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New Antibiotic Against Serious Infections


European Authority Recommends Approval of ZEVTERA™ a Broad-spectrum, Anti-MRSA Cephalosporin Antibiotic to Treat Complicated Skin and Soft Tissue Infections

Beerse, Belgium . – The Committee for Medicinal Products for Human Use (CHMP) has recommended approval for the antibiotic, ZEVTERA™ (ceftobiprole medocaril) for the treatment of complicated skin and soft tissue infections. The CHMP’s positive opinion is now referred for final action to the European Commission.

Ceftobiprole is the first, broad-spectrum, anti-MRSA cephalosporin antibiotic with activity against a range of difficult-to-treat Gram-positive and Gram-negative hospital- and community-acquired infections including methicillin-resistant Staphylococcus aureus (MRSA) and Pseudomonas aeruginosa.

In clinical trials, ceftobiprole has demonstrated high cure rates in patients with complicated skin infections, including those with deep wound and diabetic foot infections, and in infections caused by the potentially deadly MRSA.

Data from the European Antimicrobial Resistance Surveillance System (EARSS) show that the prevalence of MRSA - a difficult to treat cause of hospital-and- community acquired infections - while varying considerably among countries, has been rising across Europe for the past six years.1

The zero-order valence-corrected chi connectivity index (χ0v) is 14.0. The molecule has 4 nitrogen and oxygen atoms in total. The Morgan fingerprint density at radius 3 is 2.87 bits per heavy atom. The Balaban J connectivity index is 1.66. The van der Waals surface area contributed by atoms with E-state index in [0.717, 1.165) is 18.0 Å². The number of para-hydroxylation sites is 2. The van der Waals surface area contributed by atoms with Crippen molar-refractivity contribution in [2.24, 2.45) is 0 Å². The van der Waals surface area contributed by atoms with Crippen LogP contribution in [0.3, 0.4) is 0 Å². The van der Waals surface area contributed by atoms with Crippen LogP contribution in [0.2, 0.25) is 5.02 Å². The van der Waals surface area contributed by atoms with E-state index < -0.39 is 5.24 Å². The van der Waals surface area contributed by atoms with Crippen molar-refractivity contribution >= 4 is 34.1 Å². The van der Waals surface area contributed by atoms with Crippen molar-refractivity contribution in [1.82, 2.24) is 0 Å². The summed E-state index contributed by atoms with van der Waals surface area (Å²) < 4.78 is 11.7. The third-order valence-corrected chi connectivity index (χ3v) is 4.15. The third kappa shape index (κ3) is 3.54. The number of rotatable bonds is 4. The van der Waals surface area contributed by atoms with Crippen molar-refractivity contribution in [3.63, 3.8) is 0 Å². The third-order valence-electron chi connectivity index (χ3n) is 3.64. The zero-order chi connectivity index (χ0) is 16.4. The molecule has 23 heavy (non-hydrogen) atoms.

The use of ceftobiprole in adults for the treatment of complicated soft tissue infections is under regulatory review in the United States, and Australia, among other countries. Ceftobiprole was approved in Switzerland in November 2008. In Canada, it was approved and launched in August 2008, and is marketed under the trade name ZEFTERA.

Ceftobiprole is licensed from and co-developed with Swiss based Basilea Pharmaceutica Ltd. Janssen-Cilag AG, and Basilea Pharmaceutica Ltd will co-promote the drug in North America and key European markets and in North America subject to approval.

About Complicated Skin Infections

Complicated skin and soft tissue infections are among the most common infections in the hospital setting. Staphylococcus aureus is the predominant pathogen in these infections. In recent years, resistant strains (MRSA) have become increasingly common and have been associated with increased morbidity and mortality. There is a high unmet medical need for new antibiotics such as ceftobiprole that cover resistant bacteria including MRSA, but also clinically important and problematic Gram-negative pathogens.

Patients with chronic wounds or those who have recently received antibiotics may also be infected by Gram-negative pathogens. This is frequently the case for diabetic patients with foot infections. Adequate treatment of diabetic foot infections can require hospitalization, surgery and broad-spectrum intravenous antibiotics.


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